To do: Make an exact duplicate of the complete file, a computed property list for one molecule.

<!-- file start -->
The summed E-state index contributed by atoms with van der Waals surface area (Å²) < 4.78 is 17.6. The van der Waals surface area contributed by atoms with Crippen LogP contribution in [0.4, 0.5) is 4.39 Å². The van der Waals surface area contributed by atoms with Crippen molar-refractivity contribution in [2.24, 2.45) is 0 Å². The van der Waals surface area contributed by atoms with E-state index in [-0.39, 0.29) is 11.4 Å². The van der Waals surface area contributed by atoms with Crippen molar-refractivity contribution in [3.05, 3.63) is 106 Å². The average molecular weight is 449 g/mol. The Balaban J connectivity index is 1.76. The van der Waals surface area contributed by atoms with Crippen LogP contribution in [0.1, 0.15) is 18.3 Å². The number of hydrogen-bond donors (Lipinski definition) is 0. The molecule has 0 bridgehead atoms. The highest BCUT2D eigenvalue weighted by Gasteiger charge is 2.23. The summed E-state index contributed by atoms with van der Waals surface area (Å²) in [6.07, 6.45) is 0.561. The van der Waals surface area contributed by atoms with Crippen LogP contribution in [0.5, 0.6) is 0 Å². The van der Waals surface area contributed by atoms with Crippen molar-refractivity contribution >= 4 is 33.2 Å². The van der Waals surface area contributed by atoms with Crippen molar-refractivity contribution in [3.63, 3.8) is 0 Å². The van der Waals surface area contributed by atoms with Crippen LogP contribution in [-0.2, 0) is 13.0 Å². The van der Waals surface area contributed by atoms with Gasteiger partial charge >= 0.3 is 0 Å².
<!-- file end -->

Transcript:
The summed E-state index contributed by atoms with van der Waals surface area (Å²) < 4.78 is 17.6. The van der Waals surface area contributed by atoms with Crippen LogP contribution in [0.4, 0.5) is 4.39 Å². The van der Waals surface area contributed by atoms with Crippen molar-refractivity contribution in [2.24, 2.45) is 0 Å². The van der Waals surface area contributed by atoms with E-state index in [-0.39, 0.29) is 11.4 Å². The van der Waals surface area contributed by atoms with Crippen molar-refractivity contribution in [3.05, 3.63) is 106 Å². The average molecular weight is 449 g/mol. The Balaban J connectivity index is 1.76. The van der Waals surface area contributed by atoms with Crippen LogP contribution in [0.1, 0.15) is 18.3 Å². The number of hydrogen-bond donors (Lipinski definition) is 0. The molecule has 0 bridgehead atoms. The highest BCUT2D eigenvalue weighted by Gasteiger charge is 2.23. The summed E-state index contributed by atoms with van der Waals surface area (Å²) in [6.07, 6.45) is 0.561. The van der Waals surface area contributed by atoms with Crippen LogP contribution in [0.5, 0.6) is 0 Å². The van der Waals surface area contributed by atoms with Crippen molar-refractivity contribution >= 4 is 33.2 Å². The van der Waals surface area contributed by atoms with Crippen molar-refractivity contribution in [3.63, 3.8) is 0 Å². The van der Waals surface area contributed by atoms with Crippen LogP contribution in [-0.2, 0) is 13.0 Å². The van der Waals surface area contributed by atoms with Gasteiger partial charge >= 0.3 is 0 Å².